New Delhi: ‘Abide With Me‘, the famous Christian hymn, has been dropped from the Beating Retreat ceremony, scheduled to be held on 29 January.
The iconic hymn, penned by Henry Francis Lyte in 1861 and set to tune by William Henry Monk, said to be a favourite of Mahatma Gandhi, has been traditionally played to conclude the annual 45-minute performance of military music, marking the last event of the Republic Day celebrations, at Vijay Chowk in New Delhi. The hymn has been used in the ceremony since 1950.
Replacing ‘Abide With Me‘ will be the soulful ‘Aye Mere Watan ke Logon‘, the patriotic song written by Kavi Pradeep, composed by C. Ramchandra, and memorably sung for the first time on Republic Day 1963 by Lata Mangeshkar.
“A decision was taken to include only Indian songs, since this retreat is a part of the Azadi ka Amrit Mahotsav celebrations. So, all tunes that will be played by the band will be Indian,” a sources in the defence establishment told ThePrint.
Beating Retreat signifies a military tradition dating back centuries, when troops stopped fighting, sheathed their arms, withdrew from the battlefield and returned to their camps at the sounding of the ‘retreat’. The ‘retreat’ was also sounded to recall patrolling units to their barracks.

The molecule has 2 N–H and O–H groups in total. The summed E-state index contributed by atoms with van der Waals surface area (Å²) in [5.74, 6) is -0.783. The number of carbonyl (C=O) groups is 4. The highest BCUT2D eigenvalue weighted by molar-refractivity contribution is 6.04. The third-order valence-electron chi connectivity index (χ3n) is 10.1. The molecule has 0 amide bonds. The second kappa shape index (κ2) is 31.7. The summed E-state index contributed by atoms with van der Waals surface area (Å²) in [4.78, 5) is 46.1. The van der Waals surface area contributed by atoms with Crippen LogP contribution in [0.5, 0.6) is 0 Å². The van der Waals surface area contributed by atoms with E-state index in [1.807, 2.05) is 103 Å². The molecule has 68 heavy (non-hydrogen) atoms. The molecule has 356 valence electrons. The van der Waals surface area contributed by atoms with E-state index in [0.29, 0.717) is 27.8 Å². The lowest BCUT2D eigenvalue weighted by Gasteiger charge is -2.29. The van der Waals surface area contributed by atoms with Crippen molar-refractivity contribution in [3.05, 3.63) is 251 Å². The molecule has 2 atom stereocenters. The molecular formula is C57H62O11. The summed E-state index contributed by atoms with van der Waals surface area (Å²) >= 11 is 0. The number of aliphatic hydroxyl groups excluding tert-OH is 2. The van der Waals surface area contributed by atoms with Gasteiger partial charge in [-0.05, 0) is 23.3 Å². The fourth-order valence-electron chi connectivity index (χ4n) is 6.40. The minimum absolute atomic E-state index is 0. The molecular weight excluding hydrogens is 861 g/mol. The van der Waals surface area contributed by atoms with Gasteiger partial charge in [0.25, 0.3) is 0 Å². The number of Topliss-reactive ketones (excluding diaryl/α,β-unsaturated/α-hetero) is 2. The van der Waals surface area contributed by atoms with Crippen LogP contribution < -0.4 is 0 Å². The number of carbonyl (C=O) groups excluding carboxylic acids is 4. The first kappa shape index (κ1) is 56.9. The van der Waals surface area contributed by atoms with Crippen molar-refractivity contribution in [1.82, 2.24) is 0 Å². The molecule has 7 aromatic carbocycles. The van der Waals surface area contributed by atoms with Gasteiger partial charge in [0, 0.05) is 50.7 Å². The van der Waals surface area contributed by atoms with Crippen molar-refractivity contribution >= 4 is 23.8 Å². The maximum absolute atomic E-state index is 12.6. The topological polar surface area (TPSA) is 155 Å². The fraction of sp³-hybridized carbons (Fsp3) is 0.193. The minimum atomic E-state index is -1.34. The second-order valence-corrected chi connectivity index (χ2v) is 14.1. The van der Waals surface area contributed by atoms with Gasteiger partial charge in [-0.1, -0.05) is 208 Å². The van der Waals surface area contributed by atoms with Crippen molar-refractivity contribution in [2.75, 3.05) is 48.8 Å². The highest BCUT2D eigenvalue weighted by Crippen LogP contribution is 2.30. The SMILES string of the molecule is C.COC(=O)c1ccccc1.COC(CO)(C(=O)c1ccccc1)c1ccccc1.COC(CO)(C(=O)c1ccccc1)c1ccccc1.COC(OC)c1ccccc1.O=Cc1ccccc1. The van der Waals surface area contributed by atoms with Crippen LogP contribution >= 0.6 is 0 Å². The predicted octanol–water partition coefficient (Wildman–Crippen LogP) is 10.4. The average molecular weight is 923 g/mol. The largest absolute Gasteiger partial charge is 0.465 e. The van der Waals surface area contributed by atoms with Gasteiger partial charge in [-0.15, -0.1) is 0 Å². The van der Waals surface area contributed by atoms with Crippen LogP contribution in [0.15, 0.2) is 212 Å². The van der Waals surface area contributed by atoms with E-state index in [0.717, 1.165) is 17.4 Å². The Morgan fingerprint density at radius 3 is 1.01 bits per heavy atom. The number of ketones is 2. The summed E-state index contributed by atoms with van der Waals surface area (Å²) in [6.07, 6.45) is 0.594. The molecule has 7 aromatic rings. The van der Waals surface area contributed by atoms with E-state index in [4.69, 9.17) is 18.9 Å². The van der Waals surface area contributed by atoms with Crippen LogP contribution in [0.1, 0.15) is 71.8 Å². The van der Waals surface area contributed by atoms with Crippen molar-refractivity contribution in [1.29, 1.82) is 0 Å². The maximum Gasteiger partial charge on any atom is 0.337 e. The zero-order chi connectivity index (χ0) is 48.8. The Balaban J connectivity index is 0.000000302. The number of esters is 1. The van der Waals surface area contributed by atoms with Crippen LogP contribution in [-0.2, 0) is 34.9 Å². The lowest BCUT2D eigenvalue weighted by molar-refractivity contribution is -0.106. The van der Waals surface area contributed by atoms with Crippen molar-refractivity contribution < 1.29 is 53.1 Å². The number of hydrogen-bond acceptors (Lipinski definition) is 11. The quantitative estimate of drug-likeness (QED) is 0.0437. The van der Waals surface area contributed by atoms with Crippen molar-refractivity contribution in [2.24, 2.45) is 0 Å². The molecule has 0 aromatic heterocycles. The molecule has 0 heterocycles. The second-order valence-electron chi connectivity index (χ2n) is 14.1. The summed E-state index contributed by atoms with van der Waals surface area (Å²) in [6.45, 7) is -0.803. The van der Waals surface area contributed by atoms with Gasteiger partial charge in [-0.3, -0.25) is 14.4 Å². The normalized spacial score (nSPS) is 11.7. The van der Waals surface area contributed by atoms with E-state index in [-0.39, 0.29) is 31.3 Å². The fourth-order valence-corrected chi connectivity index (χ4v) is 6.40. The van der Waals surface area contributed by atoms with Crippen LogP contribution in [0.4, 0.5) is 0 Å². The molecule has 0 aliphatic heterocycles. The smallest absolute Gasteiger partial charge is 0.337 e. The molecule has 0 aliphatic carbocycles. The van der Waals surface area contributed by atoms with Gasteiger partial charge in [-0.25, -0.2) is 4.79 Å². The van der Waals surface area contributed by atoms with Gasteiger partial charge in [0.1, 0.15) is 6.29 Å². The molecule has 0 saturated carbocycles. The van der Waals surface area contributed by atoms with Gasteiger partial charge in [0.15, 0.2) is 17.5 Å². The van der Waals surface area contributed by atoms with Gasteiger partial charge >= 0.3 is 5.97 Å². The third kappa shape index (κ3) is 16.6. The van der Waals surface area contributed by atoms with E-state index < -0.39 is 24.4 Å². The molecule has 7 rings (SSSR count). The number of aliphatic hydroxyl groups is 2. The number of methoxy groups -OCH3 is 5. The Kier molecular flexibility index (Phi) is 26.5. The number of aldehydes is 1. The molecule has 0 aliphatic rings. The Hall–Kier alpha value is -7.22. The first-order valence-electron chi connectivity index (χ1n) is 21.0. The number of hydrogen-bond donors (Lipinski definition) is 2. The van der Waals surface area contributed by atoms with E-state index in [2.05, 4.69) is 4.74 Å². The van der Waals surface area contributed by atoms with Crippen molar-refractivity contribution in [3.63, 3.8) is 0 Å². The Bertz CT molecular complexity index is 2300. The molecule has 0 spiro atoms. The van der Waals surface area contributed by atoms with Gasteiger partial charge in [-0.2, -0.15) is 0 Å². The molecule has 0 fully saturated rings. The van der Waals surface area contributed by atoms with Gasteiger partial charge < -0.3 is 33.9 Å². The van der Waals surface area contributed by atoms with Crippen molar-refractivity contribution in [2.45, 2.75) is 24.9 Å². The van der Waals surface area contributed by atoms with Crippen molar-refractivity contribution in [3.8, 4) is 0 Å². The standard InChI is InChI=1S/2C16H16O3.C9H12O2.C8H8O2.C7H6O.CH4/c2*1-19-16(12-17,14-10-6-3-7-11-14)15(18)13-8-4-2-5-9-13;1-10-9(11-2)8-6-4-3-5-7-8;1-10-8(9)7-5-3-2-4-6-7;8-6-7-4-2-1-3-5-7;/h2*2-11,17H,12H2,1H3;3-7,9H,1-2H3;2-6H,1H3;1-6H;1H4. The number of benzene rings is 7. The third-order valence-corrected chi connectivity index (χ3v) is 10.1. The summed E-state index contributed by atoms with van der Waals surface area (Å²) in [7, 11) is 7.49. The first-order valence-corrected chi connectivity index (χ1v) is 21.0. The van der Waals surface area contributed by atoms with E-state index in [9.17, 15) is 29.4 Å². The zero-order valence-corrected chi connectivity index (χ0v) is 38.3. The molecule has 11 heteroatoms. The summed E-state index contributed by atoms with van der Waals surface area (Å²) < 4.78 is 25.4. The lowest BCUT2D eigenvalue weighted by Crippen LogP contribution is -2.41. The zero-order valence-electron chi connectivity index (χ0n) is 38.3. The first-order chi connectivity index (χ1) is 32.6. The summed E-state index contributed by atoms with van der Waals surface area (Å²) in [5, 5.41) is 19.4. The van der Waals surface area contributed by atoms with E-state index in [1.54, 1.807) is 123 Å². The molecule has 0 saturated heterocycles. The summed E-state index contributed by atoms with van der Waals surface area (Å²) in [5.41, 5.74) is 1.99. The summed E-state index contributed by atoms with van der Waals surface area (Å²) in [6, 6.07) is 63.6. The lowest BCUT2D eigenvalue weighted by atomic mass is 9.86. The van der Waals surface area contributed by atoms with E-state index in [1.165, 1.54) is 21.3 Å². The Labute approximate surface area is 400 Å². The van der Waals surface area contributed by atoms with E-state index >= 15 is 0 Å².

Song list’s recent makeover
In 2020, as reported by ThePrint, there was speculation that the hymn may be dropped, to be replaced by Vande Mataram. However, no such decision was taken at the time.
The Narendra Modi government, in a bid to introduce Indian tunes and instruments, has been bringing changes to the list of tunes used on such state occasions.
The Beating Retreat ceremony in 2015 saw Indian classical instruments such as sitar, tabla and santoor make their debut.
In 2018, 25 of the 26 tunes used in the ceremony were composed by Indians. The only ‘English’ composition was ‘Abide With Me‘.
And, in 2019, Shankhanad, a tune composed by Tanuja Nafade, a professor from Nagpur, made it to the list of tunes to be played. The martial tune, composed for the Indian Army, is based on a poem written by Brig. Vivek Sohal. It was a meld of the ragas Bilaskhani Todi, Bhairavi and Kirvani.
(Edited by Saikat Niyogi)
Source: The Print